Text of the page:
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January 9, 2006

(String) Physics from (Higher) Algebra

Posted by Urs Schreiber

As long-time readers of this blog know, I have the strange idée fixe of realizing string physics as a categorification of point particle quantum mechanics.

Last week I talked about a theorem by Viktor Ostrik which stated roughly that more or less every 2-module of a 2-ring R 2 is equivalent to a category of ordinary modules of some algebra object internal to R 2 . I note that this provides one more puzzle piece in a picture of strings in terms of categorified quantum mechanics.

First, what is quantum mechanics?

Let P 1 be the worldline category. This has 0-dimensional manifolds as objects and 1-dimensional manifolds (equipped with extra structure as appropriate) stretching between these as boundaries.

Usually one thinks of quantum mechanics as a functor (the propagator) from P 1 to Hilb. But this can be refined:

Let R be the ring of (measurable, continuous, smooth,…, whatever) functions on the configuration space of the system under consideration. More generally, we should be able to generalize to the case where R is the ring of any scheme playing the role of configuration space.

The crucial point of QM is that R is represented by bounded operators on some Hilbert space H, which hence plays the role of an R-module. Hence we can think of the QM propagator p as a functor

(1)p:P 1 RMod

from the worldline category to modules of the ring of functions over configuration space.

Using the monoidal structure of RMod (for commutative R) this applies similarly to perturbative quantum field theory (or many-particle QM). Here P 1 is replaced by Feyn 1 , the category of (unlabelled) ‘Feynman diagrams’ (1-dimensional cobordisms with merging/splitting).

Second quantization tells us to look at solutions of equations of motion inside objects in RMod which are acted on by the symmetry group G of the system (e.g. the Poincaré group). We may thus think of Rep(G) as sitting ‘inside’ RMod (I suppose), such that a Feynman graph is a functor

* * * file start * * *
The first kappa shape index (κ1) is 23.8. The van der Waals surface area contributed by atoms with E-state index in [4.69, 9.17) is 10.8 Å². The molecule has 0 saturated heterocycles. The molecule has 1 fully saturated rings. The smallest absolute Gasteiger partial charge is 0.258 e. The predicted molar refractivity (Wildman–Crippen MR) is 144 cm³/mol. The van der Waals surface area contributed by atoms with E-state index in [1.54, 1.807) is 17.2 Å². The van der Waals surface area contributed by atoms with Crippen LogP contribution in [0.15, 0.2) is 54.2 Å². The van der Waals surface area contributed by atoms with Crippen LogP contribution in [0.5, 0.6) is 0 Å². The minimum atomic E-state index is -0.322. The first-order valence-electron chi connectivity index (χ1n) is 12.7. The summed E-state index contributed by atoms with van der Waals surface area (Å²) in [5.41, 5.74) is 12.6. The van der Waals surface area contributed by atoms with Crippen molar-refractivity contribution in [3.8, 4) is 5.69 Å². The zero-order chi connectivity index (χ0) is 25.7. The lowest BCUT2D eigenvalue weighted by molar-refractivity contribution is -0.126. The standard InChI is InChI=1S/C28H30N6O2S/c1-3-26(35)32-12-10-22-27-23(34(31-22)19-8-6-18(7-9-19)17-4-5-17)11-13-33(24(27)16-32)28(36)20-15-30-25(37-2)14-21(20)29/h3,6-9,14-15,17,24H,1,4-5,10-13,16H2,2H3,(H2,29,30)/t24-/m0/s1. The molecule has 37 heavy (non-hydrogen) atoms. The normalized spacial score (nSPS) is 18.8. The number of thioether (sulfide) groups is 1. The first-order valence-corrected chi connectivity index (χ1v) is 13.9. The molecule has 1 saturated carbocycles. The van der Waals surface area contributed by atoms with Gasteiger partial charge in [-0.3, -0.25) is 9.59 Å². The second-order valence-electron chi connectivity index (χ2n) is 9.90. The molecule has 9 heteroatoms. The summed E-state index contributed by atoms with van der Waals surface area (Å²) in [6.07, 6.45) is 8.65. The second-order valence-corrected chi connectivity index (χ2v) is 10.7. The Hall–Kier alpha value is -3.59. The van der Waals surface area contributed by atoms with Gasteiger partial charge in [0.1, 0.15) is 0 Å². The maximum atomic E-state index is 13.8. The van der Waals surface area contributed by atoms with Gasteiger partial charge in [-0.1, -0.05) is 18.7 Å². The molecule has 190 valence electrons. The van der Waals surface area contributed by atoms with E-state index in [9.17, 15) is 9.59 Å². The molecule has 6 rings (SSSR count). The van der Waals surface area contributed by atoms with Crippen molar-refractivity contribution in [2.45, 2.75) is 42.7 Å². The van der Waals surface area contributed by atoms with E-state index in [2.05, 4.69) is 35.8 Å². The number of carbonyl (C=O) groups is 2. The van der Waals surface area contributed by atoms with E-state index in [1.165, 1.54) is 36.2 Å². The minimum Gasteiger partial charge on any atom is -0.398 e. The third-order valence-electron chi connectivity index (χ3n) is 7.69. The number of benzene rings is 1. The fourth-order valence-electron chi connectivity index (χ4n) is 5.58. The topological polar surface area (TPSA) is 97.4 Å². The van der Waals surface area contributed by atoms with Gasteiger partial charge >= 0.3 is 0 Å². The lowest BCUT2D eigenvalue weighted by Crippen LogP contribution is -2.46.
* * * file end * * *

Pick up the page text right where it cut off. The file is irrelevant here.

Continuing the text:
(2)Feyn 1 RMod

up to renormalization issues.

This (well-known) point of view is nicely reviewed in section 2.6 of Bruce Bartlett’s thesis.

The point is that Ostrik’s theorem indicates that categorifying this situation yields strings described along the lines of enriched elliptic objects.

The natural categorification of a ring is an abelian monoidal category. Let’s fix such a category and call it R 2 . As discusssed last time, a (2-)module for R 2 is a category M with a functor

(3)R 2 ×MM

satisfying the usual axioms of a left action up to coherent isomorphism. These module categories M live in a 2-category R 2 Mod of R 2 -modules.

Hence we suspect that categorified QM is a 2-functor

(4)p:P 2 R 2 Mod

from some 2-category of 2D-manifolds with boundary (and with additional structure as appropriate) to the 2-category of R 2 -modules.

But using Ostrik’s result, we find that (under some mild conditions)

- objects in R 2 Mod are labelled by (Morita classes) of algebra objects A,B,... internal to R 2 .

and it follows by an easy argument that

- 1-morphisms in R 2 Mod are labelled by internal AB-bimodules

- 2-morphisms in R 2 Mod are labelled by bimodule homomorphisms.

In other words, we have that R 2 Mod is essentially nothing but Bimod(R 2 ), the 2-category of bimodules internal to R 2 . Hence the above 2-functor can be viewed as

(5)p:P 2 Bimod(R 2 )

which assigns algebras to points, bimodules to string segments and bimodule morphisms to pieces of worldsheet.

That’s the rough structure of 2D CFT as described here. I have indicated before how this should translate to other categorical descriptions of CFT. Hopefully I’ll someday also see the translation to Kevin Costello’s viewpoint.

One fun thing to note is that (finite, hereditary) algebras are encoded by ‘quiver diagrams’ (directed graphs, essentially), while their modules are encoded by functors from the free category of the quiver to Vect. By ‘dimensional deconstruction’ we may think of at least some of these quivers as latticized spacetimes. But from this point of view functors from the quiver to Vect are like are a latticed baby version of functors

(6)p:Feyn 1 RMod.

and hence of perturbabtive QFT of point particles. So from this point of view we may say that the 2-functor

(7)p:P 2 Bimod(R 2 )

assigns quivers to points, quiver representations to string segments and morphisms of quiver (bi-)representations to worldsheet segments

or even that it assigns latticized spacetimes to points, QFT’s to string segments (that’s very loosely speaking) and transformations between these to worldsheet segments.

I had previously made some comments on what this might mean in section 4.4 of my thesis. It’s speculation, but there seems to be some interesting pattern emerging here.

Posted at January 9, 2006 5:30 PM UTC

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Read the post (String) Physics from (Higher) Algebra, II
Weblog: The String Coffee Table
Excerpt: Some revisions on the program of categorifying quantum mechanics and relating it to string physics.
Tracked: January 24, 2006 8:19 PM

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